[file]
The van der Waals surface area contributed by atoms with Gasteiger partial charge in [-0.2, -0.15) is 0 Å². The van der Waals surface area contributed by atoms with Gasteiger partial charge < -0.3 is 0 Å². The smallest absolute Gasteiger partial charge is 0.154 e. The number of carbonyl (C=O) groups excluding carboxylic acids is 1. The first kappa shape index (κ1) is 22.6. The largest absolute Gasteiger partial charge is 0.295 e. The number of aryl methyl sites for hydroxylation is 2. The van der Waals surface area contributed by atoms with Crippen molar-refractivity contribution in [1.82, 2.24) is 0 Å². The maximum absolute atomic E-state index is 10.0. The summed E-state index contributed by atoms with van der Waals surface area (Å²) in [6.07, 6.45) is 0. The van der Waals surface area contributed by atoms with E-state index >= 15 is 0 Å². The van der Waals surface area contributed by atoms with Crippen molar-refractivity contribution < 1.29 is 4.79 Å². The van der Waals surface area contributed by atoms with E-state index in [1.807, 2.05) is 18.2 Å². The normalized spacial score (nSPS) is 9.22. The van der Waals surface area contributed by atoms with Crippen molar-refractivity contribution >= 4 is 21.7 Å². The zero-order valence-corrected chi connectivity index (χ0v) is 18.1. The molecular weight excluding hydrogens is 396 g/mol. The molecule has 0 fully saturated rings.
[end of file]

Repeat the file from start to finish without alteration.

The van der Waals surface area contributed by atoms with Gasteiger partial charge in [-0.2, -0.15) is 0 Å². The van der Waals surface area contributed by atoms with Gasteiger partial charge < -0.3 is 0 Å². The smallest absolute Gasteiger partial charge is 0.154 e. The number of carbonyl (C=O) groups excluding carboxylic acids is 1. The first kappa shape index (κ1) is 22.6. The largest absolute Gasteiger partial charge is 0.295 e. The number of aryl methyl sites for hydroxylation is 2. The van der Waals surface area contributed by atoms with Crippen molar-refractivity contribution in [1.82, 2.24) is 0 Å². The maximum absolute atomic E-state index is 10.0. The summed E-state index contributed by atoms with van der Waals surface area (Å²) in [6.07, 6.45) is 0. The van der Waals surface area contributed by atoms with E-state index >= 15 is 0 Å². The van der Waals surface area contributed by atoms with Crippen molar-refractivity contribution < 1.29 is 4.79 Å². The van der Waals surface area contributed by atoms with E-state index in [1.807, 2.05) is 18.2 Å². The normalized spacial score (nSPS) is 9.22. The van der Waals surface area contributed by atoms with Crippen molar-refractivity contribution >= 4 is 21.7 Å². The zero-order valence-corrected chi connectivity index (χ0v) is 18.1. The molecular weight excluding hydrogens is 396 g/mol. The molecule has 0 fully saturated rings.